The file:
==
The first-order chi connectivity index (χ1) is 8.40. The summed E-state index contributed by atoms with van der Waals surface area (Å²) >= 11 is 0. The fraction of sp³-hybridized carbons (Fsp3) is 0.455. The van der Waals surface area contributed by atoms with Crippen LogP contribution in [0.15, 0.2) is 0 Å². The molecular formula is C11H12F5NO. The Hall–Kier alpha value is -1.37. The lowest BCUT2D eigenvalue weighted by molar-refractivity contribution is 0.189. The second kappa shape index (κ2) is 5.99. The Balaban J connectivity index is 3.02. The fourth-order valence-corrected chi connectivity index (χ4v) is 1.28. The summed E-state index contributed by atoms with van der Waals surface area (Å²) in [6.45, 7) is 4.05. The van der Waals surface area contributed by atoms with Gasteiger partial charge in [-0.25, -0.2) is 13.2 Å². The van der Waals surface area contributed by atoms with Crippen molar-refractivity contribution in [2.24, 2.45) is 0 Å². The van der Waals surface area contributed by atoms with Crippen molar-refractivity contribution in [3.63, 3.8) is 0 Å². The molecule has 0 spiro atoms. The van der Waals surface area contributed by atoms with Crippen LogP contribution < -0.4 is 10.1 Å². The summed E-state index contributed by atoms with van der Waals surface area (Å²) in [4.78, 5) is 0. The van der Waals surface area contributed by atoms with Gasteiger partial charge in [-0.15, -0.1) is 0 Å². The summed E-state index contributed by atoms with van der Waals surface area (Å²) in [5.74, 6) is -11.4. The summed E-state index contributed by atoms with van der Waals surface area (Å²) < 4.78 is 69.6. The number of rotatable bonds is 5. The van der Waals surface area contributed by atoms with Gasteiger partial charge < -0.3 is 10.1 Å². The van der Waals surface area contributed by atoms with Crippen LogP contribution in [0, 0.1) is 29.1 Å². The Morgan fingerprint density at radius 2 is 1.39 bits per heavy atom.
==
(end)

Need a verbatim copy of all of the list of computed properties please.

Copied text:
The first-order chi connectivity index (χ1) is 8.40. The summed E-state index contributed by atoms with van der Waals surface area (Å²) >= 11 is 0. The fraction of sp³-hybridized carbons (Fsp3) is 0.455. The van der Waals surface area contributed by atoms with Crippen LogP contribution in [0.15, 0.2) is 0 Å². The molecular formula is C11H12F5NO. The Hall–Kier alpha value is -1.37. The lowest BCUT2D eigenvalue weighted by molar-refractivity contribution is 0.189. The second kappa shape index (κ2) is 5.99. The Balaban J connectivity index is 3.02. The fourth-order valence-corrected chi connectivity index (χ4v) is 1.28. The summed E-state index contributed by atoms with van der Waals surface area (Å²) in [6.45, 7) is 4.05. The van der Waals surface area contributed by atoms with Gasteiger partial charge in [-0.25, -0.2) is 13.2 Å². The van der Waals surface area contributed by atoms with Crippen molar-refractivity contribution in [2.24, 2.45) is 0 Å². The van der Waals surface area contributed by atoms with Crippen molar-refractivity contribution in [3.63, 3.8) is 0 Å². The molecule has 0 spiro atoms. The van der Waals surface area contributed by atoms with Crippen LogP contribution < -0.4 is 10.1 Å². The summed E-state index contributed by atoms with van der Waals surface area (Å²) in [4.78, 5) is 0. The van der Waals surface area contributed by atoms with Gasteiger partial charge in [-0.15, -0.1) is 0 Å². The summed E-state index contributed by atoms with van der Waals surface area (Å²) in [5.74, 6) is -11.4. The summed E-state index contributed by atoms with van der Waals surface area (Å²) < 4.78 is 69.6. The number of rotatable bonds is 5. The van der Waals surface area contributed by atoms with Gasteiger partial charge < -0.3 is 10.1 Å². The van der Waals surface area contributed by atoms with Crippen LogP contribution in [0, 0.1) is 29.1 Å². The Morgan fingerprint density at radius 2 is 1.39 bits per heavy atom.